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Twelfth Night Review

Address: Barn Theatre at the Marin Art & Garden Center, 30 Sir Francis Drake Blvd.
Ross, CA 94957
Phone: 415-456-9555


(Above, l. to r.) Michel Benton Harris as Sir Andrew Aguecheek, Sarah McKereghan as Feste and Steve Price as Sir Toby Belch in Ross Valley Players production of William Shakespeare's Twelfth Night.

Love and laughter at the Barn

Review by Judith M. Wilson
Photos by Robin Jackson

Ross Valley Players tackles Shakespeare for its 89-season opener, and the comic characters steal the show. Twelfth Night is one of the Bard’s most popular romantic comedies, and it’s full of his classic devices—separated twins, mistaken identity, a love triangle—and, in this particular case, broadly drawn characters who behave outrageously.

The story begins with a shipwreck on the shores of Illyria, a region reputed to be part of the Balkan Peninsula. The foundering ship casts twins Viola and Sebastian into the sea and leaves each believing the other has drowned. Viola (left, played by Robyn Grahn) must fend for herself in a foreign land, and so she dresses as a man, takes the name Cesario and finds work as an assistant to Count Orsino, Duke of Illyria. Orsino is in love with Olivia, a local noblewoman; Olivia takes a shine to Cesario; and the plot thickens. The story, which has its share of complications, moves along at a nice pace, with smooth transitions from one scene to the next, thanks to Jennifer LeBlanc’s astute direction.

Robyn Grahn is a delightful Viola/Cesario, who feels the loss of her brother deeply, but adapts to her new position, despite having to plead Orsino’s case to Olivia (right, Melanie Bandera-Hess) while doing her best to fend off Olivia’s advances. Jackson Currier is a determined Orsino, who steadfastly pursues Olivia despite her lack of interest, baffled as to why she wouldn’t want such a catch. Melanie Bandera-Hess plays Olivia, who not only has to cope with an unwanted suitor, but has to deal with an unruly band of miscreants under her own roof, led by her uncle, Sir Toby Belch.

While the main story revolves around the adventures of Vioia/Cesario and Sebastian, the characters in the comic subplot leave an indelible impression. Steve Price puts his considerable talent to use as Sir Toby Belch in an over-the-top portrayal of a bawdy, cunning drunk, who roars, laughs and swills from a bottle as he careens across the stage. His cohorts include the somewhat dim Sir Andrew Aguecheek (Michel Benton Harris); Feste, with Sarah McKereghan in the role—a reversal of roles from Elizabethan times, when men played women—and Maria, Olivia’s chambermaid and Sir Toby’s paramour, played by the versatile Mary Ann Rodgers. Among their shenanigans is a cruel trick they play on Olivia’s devoted but stuffy manservant Malvolio (below, Malcolm D. Rodgers), believing he needs a come-uppance, and anything’s good for a laugh.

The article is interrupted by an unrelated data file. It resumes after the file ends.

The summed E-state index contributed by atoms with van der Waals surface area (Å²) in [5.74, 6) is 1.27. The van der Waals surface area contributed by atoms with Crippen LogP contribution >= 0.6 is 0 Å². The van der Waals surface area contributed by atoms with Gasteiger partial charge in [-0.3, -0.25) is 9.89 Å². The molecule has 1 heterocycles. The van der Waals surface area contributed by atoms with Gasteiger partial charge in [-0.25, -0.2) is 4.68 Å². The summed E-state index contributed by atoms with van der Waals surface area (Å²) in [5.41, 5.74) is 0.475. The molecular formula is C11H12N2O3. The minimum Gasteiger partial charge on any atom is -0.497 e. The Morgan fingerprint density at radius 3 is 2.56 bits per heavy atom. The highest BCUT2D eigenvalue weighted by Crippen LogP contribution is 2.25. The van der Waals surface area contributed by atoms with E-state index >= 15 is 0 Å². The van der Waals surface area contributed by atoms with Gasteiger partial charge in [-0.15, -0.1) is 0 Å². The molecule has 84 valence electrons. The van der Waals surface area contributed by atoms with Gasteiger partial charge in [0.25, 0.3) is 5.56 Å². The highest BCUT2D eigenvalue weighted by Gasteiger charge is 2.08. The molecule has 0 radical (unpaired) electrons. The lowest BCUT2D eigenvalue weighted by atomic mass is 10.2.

The title, Twelfth Night, refers to the twelfth, day of Christmas (January 5), and Shakespeare wrote the play to mark the last day of the season in the early 1600s. Although it’s more than four centuries old, its themes, as well as human nature, are timeless, and despite the Elizabethan English, it lends itself to many adaptations, as do all of Shakespeare’s plays. This production is set in the early 1900s, and Tom O’Brien’s props and set, which includes a greenhouse in the garden, reflect the time period, as does Billie Cox’s selection of music. Michael A Berg’s costume design is also an important element, with Viola and Sebastian wearing identical clothing—despite their difference in shape and stature—and oddities such as yellow gaiters.

Twelfth Night is lighthearted, and everything turns out well in the end, making it a satisfying experience. It’s a fine start to a new season.


(above, l. to r. Steve Price as Sir Toby Belch, Michel Benton Harris as Sir Andrew Aguecheeck and Sonia Gambhir as Fabian)

Twelfth Night runs through Sunday, October 21. For tickets and more information, go to www.rossvalleyplayers.com.

Photo (right): Jackson Currier as Orsino

Ross Valley Players 89th Season

Nov. 16-Dec. 16, The Odd Couple by Neil Simon
Jan. 18-Feb. 17, Deathtrap by Ira Levin
Mar. 8-31, These Shining Lives by Melanie Marnich
April 12-28, Scott & Zelda by Lance S. Belville —Ross Alternative Works
May 24-June 16, Moll Flanders by Jennifer LeBlanc
July 12-Aug. 11, Crimes of the Heart by Beth Henry